On the question of appealing to ‘a musically instructed, intellectual or hip audience’ or catering to what one journalist referred to recently as ‘the lowest common denominator’ Spencer was effusive.
“I don’t concede that the `moronic masses’ exist — the public have never been idiots. There are simply those people who regard music as less than art form and get their entertainment from pop in a simplified form — there’s nothing wrong with this.
“The Troggs spearheaded a re-interest in music as pure distillation of pop music, while everyone else was running about wrapped up in their own egos slapping labels like ‘psychedelic’ and ‘freak-out’ on everything as though they were detergent packets with extra free gifts.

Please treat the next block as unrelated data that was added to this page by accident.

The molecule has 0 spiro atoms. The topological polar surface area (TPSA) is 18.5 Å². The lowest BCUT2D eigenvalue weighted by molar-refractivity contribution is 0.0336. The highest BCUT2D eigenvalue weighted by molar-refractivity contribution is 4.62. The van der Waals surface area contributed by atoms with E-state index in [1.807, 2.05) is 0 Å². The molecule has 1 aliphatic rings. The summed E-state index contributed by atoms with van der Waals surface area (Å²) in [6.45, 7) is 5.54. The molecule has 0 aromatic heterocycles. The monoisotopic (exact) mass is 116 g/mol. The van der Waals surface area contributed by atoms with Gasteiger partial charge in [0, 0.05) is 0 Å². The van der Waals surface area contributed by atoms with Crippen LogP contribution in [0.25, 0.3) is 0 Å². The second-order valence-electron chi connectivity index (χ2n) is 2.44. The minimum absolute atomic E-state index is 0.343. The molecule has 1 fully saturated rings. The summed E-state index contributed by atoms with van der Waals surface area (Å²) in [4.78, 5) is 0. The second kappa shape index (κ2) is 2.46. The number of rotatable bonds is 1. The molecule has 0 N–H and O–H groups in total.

“People like the Troggs and now the Monkees who have really brought it on home are simply saying — ‘here’s some happy music, go away and enjoy it’ — good luck to them!
“The only thing I deplore is when a group or a producer deliberately tries to foist a product they know to be inferior upon a market they believe to be susceptible.
“The Beatles have something to offer and the public buy — same with us. We believe in what we do as do the majority of other groups. We never go into the recording studio with the idea of compromising a record buying public. What we like happens to be commercial.
“Sometimes we can’t get our own way over a release — for example we wanted ‘Till The End Of The Day’ on the ‘Autumn ’66 ‘ LP released as a single because we simply believed it was a good recording. That’s the way we feel about any release.”